When a child is learning online from home, parents should mind their manners

Remember what you learned in kindergarten? Do that.
/ Source: TODAY
By Allison Slater Tate

Teachers are telling stories from the online learning front — and these days, it's not always the kids who need redirection.

"I just had a parent get on a Google Meet today say that her kid was asleep and ask if she could sit in and he could get credit for being present to class. Uh, no!" posted Anthony Mansur, principal of Stevenson Elementary School in Decatur, Illinois, on TikTok.

Mansur invited other educators to join in and share their own stories, and several of them featured other parents behaving badly. "How about the parent who put their 2-year-old on our kindergarten call because she was working?" posted TikTok user @stephanielynnx35.

"I have had three parents take over their student's video to ask me questions in the middle of me teaching!!!" said TikTok user @dre_bella. "I have a parent that tells their child to stop asking questions and just sit there quietly... every time she asks for help!" said user @ms.mullett.

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Want to avoid getting put on blast this fall? Follow these etiquette rules for remote learning.

1. Everyone who might appear on camera needs to wear clothing

Though it need not be business casual, teachers urge students, siblings, and parents to be dressed when the student has the webcam turned on and they are in class.

"Always check what your camera can pick up behind your kid. You would be amazed at what we can see," said North Carolina teacher Stacey Waltzer.

And if accidental nudity happens, don't call attention to it, said Santa Barbara, California, mom Deva Dalporto. "When your husband starts to take off his shirt in the background of a class Zoom, don’t start screaming at him, because you will both become full screen and we will all see his naked abdomen full-size," she said. "Saw this happen this spring and still laughing about it!"

2. Let your child be the student

Teachers have seen parents sitting in front of the camera instead of their children, and answering questions for the kids.

It might be tempting to chime in, said Waltzer, but "Let your kid answer for him or herself no matter how much you want to speak. Teachers know all about wait time!"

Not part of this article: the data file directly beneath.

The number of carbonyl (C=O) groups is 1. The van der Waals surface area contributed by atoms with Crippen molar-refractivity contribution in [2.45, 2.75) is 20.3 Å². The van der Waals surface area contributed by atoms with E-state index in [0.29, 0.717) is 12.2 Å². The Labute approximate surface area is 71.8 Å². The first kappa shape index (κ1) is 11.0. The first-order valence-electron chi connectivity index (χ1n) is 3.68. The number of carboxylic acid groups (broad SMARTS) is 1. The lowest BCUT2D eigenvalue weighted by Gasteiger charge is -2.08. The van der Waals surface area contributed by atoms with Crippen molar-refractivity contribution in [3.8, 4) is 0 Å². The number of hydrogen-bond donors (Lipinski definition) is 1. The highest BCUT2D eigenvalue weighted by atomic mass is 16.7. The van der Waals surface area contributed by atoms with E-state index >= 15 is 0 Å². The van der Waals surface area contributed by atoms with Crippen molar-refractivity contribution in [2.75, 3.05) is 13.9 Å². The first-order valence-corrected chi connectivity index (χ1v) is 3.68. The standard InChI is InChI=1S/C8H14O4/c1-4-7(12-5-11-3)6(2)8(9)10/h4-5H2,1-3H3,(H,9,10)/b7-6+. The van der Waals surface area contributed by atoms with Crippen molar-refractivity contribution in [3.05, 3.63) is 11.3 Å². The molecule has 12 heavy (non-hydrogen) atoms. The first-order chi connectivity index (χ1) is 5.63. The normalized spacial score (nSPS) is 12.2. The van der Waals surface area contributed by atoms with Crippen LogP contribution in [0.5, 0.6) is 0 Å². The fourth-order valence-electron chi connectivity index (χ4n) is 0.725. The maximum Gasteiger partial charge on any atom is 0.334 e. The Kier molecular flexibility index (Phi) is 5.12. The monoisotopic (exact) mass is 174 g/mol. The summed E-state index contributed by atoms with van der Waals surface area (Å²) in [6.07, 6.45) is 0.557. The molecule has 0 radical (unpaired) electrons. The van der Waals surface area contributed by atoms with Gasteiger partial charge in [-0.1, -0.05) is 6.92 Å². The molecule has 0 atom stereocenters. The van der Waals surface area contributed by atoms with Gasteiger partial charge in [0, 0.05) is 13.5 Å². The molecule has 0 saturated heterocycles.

"We really want to know what they know and understand," explained Winter Springs, Florida, elementary school teacher Sara Conway.

3. Beware of hot mics

Teach your child how to mute and unmute. Then, remember that when the mic is on, the class will hear everything anyone says within its range.

"Please check your child’s audio daily. Check that they can hear and that when they unmute when asked to by the teacher, the teacher and class can hear them. This is the number one problem," said Conway. "Sometimes you have to log out of the meet and back in to the meet to fix an audio issue. Have your child practice how to mute and unmute on their device independently."

And when they have mastered the mic, remember: "Don't yell at, threaten, or belittle your child during a live lesson in front of others or in front of their teacher," said Florida middle school teacher Sarah Joiner. That might be a good rule of thumb when the mic isn't on, too.

4. Respect the teacher and the classroom

Yes, your child is learning from home, but when they are logged in, they are in a real classroom.

"Please don't pull your child away to help unload groceries from the car or help celebrate their little brother's birthday," said Longwood, Florida, elementary school teacher Heather Doyle. "Parents and children need to treat this as if their child were sitting in a brick-and-mortar building. This isn't distanced learning."

If you decide to sit in on a class, let the teacher know you are there, said Katie Sluiter, a middle school English teacher from Grand Rapids, Michigan. "If you were in my classroom, I could see you. Sitting off-screen listening without letting the teacher know seems a little like spying," she said. "I would totally welcome parents to attend meetings with students, I just like to know who I am presenting to that day."

The bottom line? Remember what you yourself learned in kindergarten about the Golden Rule.

"From both a teacher and parent perspective, everyone has to choose their battles," said former teacher and Indiana mom Sumer Ramsey, who is homeschooling her triplets this year for kindergarten. "Teachers are not going to have the control they would have in the classroom. Parents are going to have to deal with setting up an environment conducive to learning that impedes on the privacy of their space.

"Grace is the name of the game."